Woman in Front of the Sun: On Becoming a Writer

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Overview

In this collection of essays woven with poems and folklore, Judith Ortiz Cofer tells the story of how she became a poet and writer and explores her love of words, her discovery of the magic of language, and her struggle to carve out time to practice her art.
A native of Puerto Rico, Cofer came to the mainland as a child. Torn between two cultures and two languages, she learned early the power of words and how to wield them. She discovered her love for the subtleties, sounds, and...
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Overview

In this collection of essays woven with poems and folklore, Judith Ortiz Cofer tells the story of how she became a poet and writer and explores her love of words, her discovery of the magic of language, and her struggle to carve out time to practice her art.
A native of Puerto Rico, Cofer came to the mainland as a child. Torn between two cultures and two languages, she learned early the power of words and how to wield them. She discovered her love for the subtleties, sounds, and rhythms of the written word when a Roman Catholic nun and teacher bent on changing traditions for the better gave her books of high literature to read, some of which were forbidden by the church. Later, as an adult, demands from her family and her profession made it difficult for Cofer to find time to devote to her art, but her need and determination to express herself led to solutions that can help all artists challenged with the limits of time. Cofer recalls the family cuentos, or stories, that inspire her and shows how they speak to all artists, all women, all people. She encourages her readers to insist on the right to be themselves and to pursue their passions.

A book that entertains, instructs, and enthralls, Woman in Front of the Sun will be invaluable to students of poetry and creative nonfiction and will be a staple in every creative writing classroom as well as an inspiration to all those who write.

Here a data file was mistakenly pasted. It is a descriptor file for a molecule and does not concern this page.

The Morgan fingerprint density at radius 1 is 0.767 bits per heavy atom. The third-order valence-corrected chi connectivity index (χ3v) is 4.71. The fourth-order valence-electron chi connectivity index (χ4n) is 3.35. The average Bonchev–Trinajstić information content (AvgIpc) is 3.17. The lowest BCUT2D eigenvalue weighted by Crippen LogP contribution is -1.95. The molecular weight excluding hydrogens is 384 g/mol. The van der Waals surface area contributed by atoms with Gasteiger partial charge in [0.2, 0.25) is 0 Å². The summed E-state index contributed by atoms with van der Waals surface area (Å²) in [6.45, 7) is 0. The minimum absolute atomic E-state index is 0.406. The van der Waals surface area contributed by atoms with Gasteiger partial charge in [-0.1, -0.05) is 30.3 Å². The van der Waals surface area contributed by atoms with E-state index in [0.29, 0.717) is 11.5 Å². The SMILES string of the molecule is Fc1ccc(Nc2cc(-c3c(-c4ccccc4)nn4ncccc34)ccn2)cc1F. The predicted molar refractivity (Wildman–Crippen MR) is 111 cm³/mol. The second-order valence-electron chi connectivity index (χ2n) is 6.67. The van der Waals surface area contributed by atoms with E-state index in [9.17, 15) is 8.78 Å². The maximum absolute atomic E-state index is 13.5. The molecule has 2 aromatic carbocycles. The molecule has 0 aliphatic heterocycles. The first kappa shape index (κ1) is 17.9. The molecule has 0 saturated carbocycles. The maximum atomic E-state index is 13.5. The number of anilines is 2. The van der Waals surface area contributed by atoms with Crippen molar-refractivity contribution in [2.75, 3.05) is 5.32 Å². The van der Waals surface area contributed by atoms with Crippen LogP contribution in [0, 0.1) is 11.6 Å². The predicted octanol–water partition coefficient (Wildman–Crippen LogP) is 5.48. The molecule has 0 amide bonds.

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Editorial Reviews

KLIATT
I feel as though I have just completed a personal interview with Judith Ortiz Cofer. I had read her volume of short stories, An Island Like You, about barrio life in Paterson, New Jersey, and now I have been treated to an understanding of this Puerto Rican female author's motives, background and literary preferences. The importance of carving out the time and place to craft one's writing is central to this author's core and she demands that her students follow her lead. Storytelling, characterizations and the strength of Cofer's cultural heritage are dominant throughout this slim book of essays. I found myself enthralled with her story about "the woman who slept with one eye open" and interpretations of this tale could be most revealing. Male-female issues weigh heavy on Latin American life and my favorite moment occurs when she discovers that her "artistic drive often clashed with male macho." Religious devotion was a strong theme through Cofer's childhood, and the marvelous "Sister Rosetta" introduces an eclectic blend of music, philosophy, dance and popular culture as the book opens. Cofer's sense of identity and community extends to poignant poetry and her intriguing command of her non-native English is outstanding. I highly recommend this gem to aspiring writers and students of culture. KLIATT Codes: JSA—Recommended for junior and senior high school students, advanced students, and adults. 2000, Univ of Georgia Press, 127p, 18cm, 00-036882, $14.95. Ages 13 to adult. Reviewer: Nancy Zachary; YA Libn., Scarsdale P.L., Scarsdale, NY, March 2001 (Vol. 35 No. 2)